Flora Footbridge Opens With A Flourish

By John Dance

The official opening of the Flora Footbridge just preceded the 2019 Canada Day festivities; the new landmark linking OOE to the Glebe was definitely the “go-to” destination on July 1st. Photo by John Dance

By John Dance

It took 112 years, but the new bridge over the Canal was well worth the wait. In late June, the Flora Footbridge linking Clegg Street and Fifth Avenue opened four months earlier than scheduled, cost $2 million less than budgeted, generated greater use than forecast and, as a bonus, provided a glorious new public space overlooking the Rideau Canal.

On June 26, with some fanfare, politicians and young students from local schools cut the ribbon for the new bridge and two days later the bridge was quietly opened to the public. Subsequently, on July 20th, the three community associations, which had long lobbied for a bridge, held their own celebration of Flora.

As noted in the accompanying photo profiles below, the initial users of the footbridge seem delighted with the new safe, convenient, healthy and “green” linkage of the Old Ottawa East and Glebe communities. On Canada Day, crowds gathered on the bridge to catch spectacular views of the Snowbirds and then the Parliament Hill fireworks.

The desire for a bridge linking Clegg Street and Fifth Avenue goes back to 1907 when the terms of the annexation of the Village of Ottawa East by the City of Ottawa called for the construction of a bridge at the location. In the century that followed, several temporary bridges and a rowboat ferry provided cross-canal connections but, despite various proposals, nothing permanent was built.

Many parties deserve credit for getting the bridge approved and built. However, the efforts of community members were fundamental to its conception and progress. The Midtown Footbridge Group formed in 2008 with members from Old Ottawa East, Old Ottawa South and the Glebe, and it worked tirelessly to bring politicians and other parties on side.

In the end, nine community associations, five school councils, local businesses and various other parties ranging from the Glebe Little League to the Sandy Hill Community Health Centre endorsed the idea of a new bridge across the Rideau Canal between the Bank Street and Pretoria bridges.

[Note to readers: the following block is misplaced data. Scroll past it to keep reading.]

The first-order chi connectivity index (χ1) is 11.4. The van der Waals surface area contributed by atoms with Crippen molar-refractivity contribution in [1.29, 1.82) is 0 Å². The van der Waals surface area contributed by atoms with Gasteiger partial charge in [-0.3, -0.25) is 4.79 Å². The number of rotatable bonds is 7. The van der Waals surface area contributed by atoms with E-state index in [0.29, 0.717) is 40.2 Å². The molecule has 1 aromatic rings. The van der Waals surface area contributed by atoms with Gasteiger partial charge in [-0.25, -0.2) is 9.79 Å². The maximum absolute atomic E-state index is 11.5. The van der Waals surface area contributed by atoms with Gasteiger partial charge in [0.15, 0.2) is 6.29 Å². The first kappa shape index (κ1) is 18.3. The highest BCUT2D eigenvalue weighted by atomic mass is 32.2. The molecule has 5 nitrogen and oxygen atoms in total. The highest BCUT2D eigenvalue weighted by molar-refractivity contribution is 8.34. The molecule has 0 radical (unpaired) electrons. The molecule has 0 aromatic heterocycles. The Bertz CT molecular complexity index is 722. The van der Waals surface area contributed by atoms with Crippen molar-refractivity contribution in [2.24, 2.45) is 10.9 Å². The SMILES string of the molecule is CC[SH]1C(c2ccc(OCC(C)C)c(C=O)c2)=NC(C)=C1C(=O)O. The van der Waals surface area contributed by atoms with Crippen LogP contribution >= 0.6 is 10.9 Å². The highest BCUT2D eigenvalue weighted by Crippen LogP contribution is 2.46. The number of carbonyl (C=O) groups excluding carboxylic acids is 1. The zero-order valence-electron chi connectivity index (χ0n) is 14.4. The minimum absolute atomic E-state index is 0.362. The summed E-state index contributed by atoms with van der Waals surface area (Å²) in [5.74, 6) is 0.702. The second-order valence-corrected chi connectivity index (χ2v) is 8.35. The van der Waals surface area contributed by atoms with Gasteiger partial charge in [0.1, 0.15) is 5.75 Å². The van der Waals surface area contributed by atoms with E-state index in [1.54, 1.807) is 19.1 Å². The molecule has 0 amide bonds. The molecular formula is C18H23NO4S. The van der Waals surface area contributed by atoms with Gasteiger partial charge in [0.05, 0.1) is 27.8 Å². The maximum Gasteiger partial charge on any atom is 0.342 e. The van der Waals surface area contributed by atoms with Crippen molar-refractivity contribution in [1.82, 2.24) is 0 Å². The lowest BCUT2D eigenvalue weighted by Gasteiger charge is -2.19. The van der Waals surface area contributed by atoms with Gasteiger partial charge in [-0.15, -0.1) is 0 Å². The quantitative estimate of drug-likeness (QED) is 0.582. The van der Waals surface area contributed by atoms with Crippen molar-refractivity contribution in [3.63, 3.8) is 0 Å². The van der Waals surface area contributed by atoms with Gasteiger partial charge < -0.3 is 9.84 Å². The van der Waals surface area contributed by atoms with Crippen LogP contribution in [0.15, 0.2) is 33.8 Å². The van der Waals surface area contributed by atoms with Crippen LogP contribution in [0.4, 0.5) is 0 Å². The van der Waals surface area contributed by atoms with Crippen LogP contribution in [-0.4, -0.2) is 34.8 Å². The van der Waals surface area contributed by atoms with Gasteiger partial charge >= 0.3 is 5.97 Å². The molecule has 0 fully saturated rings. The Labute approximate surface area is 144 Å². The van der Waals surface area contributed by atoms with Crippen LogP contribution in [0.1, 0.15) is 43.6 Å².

The City bought into the concept and included it in the cycling, pedestrian and transportation master plans. Money was then approved for an environmental assessment that was begun in 2011. Three public open houses followed and, in 2012, a bridge with an estimated cost of $17.5 million was recommended.

But without a source of funding the project was shelved. In the federal election campaign of 2015, Catherine McKenna pledged to make the bridge a priority. When elected, she followed through by securing $10.5 million from the new federal infrastructure program.

Yasir Naqvi, Ottawa Centre’s former provincial member of the legislative assembly, was one of the first politicians to endorse the bridge, and he secured $6.9 million from the Commuter Cycling Program, which was funded through the now-defunct “cap and trade” revenues.

Other politicians also worked hard for the bridge. Ottawa Centre MP Paul Dewar was a long-time advocate. Councillor Clive Doucet strongly supported the link in the recommendations of his 2001 “Connecting Communities” report. And through his eight years as councillor, David Chernushenko made the bridge a priority. As president of the Centretown Citizens Community Association in 2009, Shawn Menard spoke strongly for the bridge.

The city’s share of the bridge’s cost was about $3.6 million. Because the actual cost of the bridge was less than the $21 million that was budgeted, both the federal and provincial governments will receive refunds, reports Luc Marineau, the City’s acting manager of design and construction.

Preliminary unofficial estimates suggest that the new footbridge has had about 3,500 trips per day. This is substantially more than the 2,100 trips per day forecast in the environmental assessment. To put this usage in context, just four years ago the very popular Corktown Footbridge over the Canal at Somerset Street was averaging fewer than 3,000 daily trips.

Despite the initial euphoria, some residents continue to fear the footbridge will turn Old Ottawa East into a parking lot for Lansdowne Park, particularly when there are large events like Redblacks games. Others say that the additional parking will be no worse than what is experienced when the Rideau Canal Skateway is open.

And there remains the sore point of the massive structure on the Old Ottawa East side which has destroyed the Canal views of a number of residents along Echo Drive. The OOECA strongly objected to the opaque design of the east-side ramp, abutment and stairs but the City refused to use columns to support the structures even though a key design principle was that the bridge was to be “slender, light and transparent.”

Another concern is the brightness of the bridge’s night-time lighting. “The light intensity has not yet been finalized but will be determined by the National Capital Commission and the City when the final dimming components are installed,” says Marineau.

Pedestrian/cyclist safety issues have also been raised, including the sharp turn at the switchback on the Ottawa East side, the bollard in the middle of the Glebe ramp, and the merging of pedestrians and cyclists at the end of the ramps.

But these operational issues aside, thousands of pedestrians and cyclists are having their daily routines positively changed by virtue of the new footbridge. For many it’s a wonderful new route to work, school, shopping or socializing.

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Filed in: Community Groups, Environment, Features, FP, Front Page, News

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